Roads are not for fun; safety rules and standards must be observed

Sep 17, 2022 | 05:43 IST

Roads are not for fun; safety rules and standards must be observed

The recent death of former chairman of the Tata group of companies Cyrus Mistry in a road accident shook the country.

The accident was due to speeding, negligent driving and failure to follow safety measures, such as wearing seat belts in the back seat, resulted in the tragic death.

Initially, traffic police across the country showed vigor in imposing fines on people who defied traffic rules and safety standards, but over time it gradually receded.

Recently, Delhi traffic police fined 17 people for not fastening their seat belts in the back seats of their cars. Yes, fines could act as a deterrent to offenders, but that can only be rationalized if people view them as a measure of their own safety rather than avoiding fines.

Two years ago when the country was reeling from Covid and lockdowns, the number of road accidents in the state of Goa in 2020 was around 2,400. Traffic discrepancies were a source number of deaths, injuries and property damage each year. In 2020, vehicle speeding was the leading cause of road accident victims. The South Asian country ranked first out of 200 reported in global road statistics that year for the number of traffic fatalities.

According to data released by the Ministry of Road Transport and Union Highways in May this year, even though the number of road accidents in Goa has dropped, it continues to have the highest rate in the country. , with no other state or union territory coming close to its figure of 109.4 accidents per lakh population. This is about four times the national average of 27.6 accidents per lakh population, according to the report. While the report states that the number of road accidents in Goa has decreased, their severity was actually higher than the previous year. With nine deaths recorded for every 100 road accidents, the severity rate was 9.4 in 2020, compared to 8.6 in 2019.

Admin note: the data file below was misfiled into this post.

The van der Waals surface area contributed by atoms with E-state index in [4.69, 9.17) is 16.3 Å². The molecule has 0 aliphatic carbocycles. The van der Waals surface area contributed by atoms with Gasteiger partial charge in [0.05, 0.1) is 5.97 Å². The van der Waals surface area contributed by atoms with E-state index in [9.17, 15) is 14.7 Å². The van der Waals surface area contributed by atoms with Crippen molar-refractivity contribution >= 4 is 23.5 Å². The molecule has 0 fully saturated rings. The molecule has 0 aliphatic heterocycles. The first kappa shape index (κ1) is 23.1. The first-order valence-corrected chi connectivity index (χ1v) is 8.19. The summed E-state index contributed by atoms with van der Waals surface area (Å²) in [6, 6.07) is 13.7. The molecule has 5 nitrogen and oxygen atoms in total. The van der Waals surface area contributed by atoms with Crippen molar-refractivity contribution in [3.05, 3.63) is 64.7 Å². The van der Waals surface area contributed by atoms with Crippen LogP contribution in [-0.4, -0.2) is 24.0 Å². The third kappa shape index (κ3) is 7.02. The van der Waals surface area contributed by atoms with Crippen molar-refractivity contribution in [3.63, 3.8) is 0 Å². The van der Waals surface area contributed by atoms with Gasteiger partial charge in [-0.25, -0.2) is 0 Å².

Recently, the Chief Minister of Goa mentioned that 95% of the accidents that occur in the state are due to drunk driving. This clearly indicates that traffic monitoring, regular and random checks are not in place in Goa which is much needed as it is also a tourist state where thousands of tourists visit every year.

In India, most accidents also involve new vehicles less than 10 years old, mainly involving the fault of the users.

The Planning Commission, in its research from 2001 to 2003, estimated that road collisions resulted in an annual monetary loss of $10 billion (550 billion rupees) during the years 1999-2000. In 2012, the International Road Federation (IRF) estimated that road collisions cause an annual monetary loss of $20 billion (Rs 1 trillion (short scale)) in India. This figure includes expenses associated with the collision victim, property damage and administration costs.

We have all the data and the facts in front of us. What is needed now is a sharing of knowledge and strict surveillance on the road by the traffic police by not only sanctioning the offenders but also confiscating their driving license for a certain period.

The habit of wearing the seat belt in the car, both front and rear, should be inculcated from the inside. In fact, road safety issues should also be part of the school curriculum so that children can not only learn early, before they can get a driver’s license, but also pass their learning on to their parents at home.


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